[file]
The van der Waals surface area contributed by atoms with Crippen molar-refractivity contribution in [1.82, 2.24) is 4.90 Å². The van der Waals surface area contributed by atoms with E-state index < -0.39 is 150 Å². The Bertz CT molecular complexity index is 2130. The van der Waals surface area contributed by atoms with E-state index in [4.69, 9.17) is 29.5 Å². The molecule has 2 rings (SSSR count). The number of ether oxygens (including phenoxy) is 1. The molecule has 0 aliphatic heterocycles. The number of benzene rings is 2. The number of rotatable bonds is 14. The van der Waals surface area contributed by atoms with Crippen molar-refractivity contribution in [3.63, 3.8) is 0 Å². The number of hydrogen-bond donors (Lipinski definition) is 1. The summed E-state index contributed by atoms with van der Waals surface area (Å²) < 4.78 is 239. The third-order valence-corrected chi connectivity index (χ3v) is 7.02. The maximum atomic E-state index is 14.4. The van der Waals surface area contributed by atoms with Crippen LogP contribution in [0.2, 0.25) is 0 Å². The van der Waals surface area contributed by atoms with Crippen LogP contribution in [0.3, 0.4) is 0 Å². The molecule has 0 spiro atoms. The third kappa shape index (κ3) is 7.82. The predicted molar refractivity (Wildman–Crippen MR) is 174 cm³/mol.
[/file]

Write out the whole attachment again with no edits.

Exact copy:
The van der Waals surface area contributed by atoms with Crippen molar-refractivity contribution in [1.82, 2.24) is 4.90 Å². The van der Waals surface area contributed by atoms with E-state index < -0.39 is 150 Å². The Bertz CT molecular complexity index is 2130. The van der Waals surface area contributed by atoms with E-state index in [4.69, 9.17) is 29.5 Å². The molecule has 2 rings (SSSR count). The number of ether oxygens (including phenoxy) is 1. The molecule has 0 aliphatic heterocycles. The number of benzene rings is 2. The number of rotatable bonds is 14. The van der Waals surface area contributed by atoms with Crippen molar-refractivity contribution in [3.63, 3.8) is 0 Å². The number of hydrogen-bond donors (Lipinski definition) is 1. The summed E-state index contributed by atoms with van der Waals surface area (Å²) < 4.78 is 239. The third-order valence-corrected chi connectivity index (χ3v) is 7.02. The maximum atomic E-state index is 14.4. The van der Waals surface area contributed by atoms with Crippen LogP contribution in [0.2, 0.25) is 0 Å². The van der Waals surface area contributed by atoms with Crippen LogP contribution in [0.3, 0.4) is 0 Å². The molecule has 0 spiro atoms. The third kappa shape index (κ3) is 7.82. The predicted molar refractivity (Wildman–Crippen MR) is 174 cm³/mol.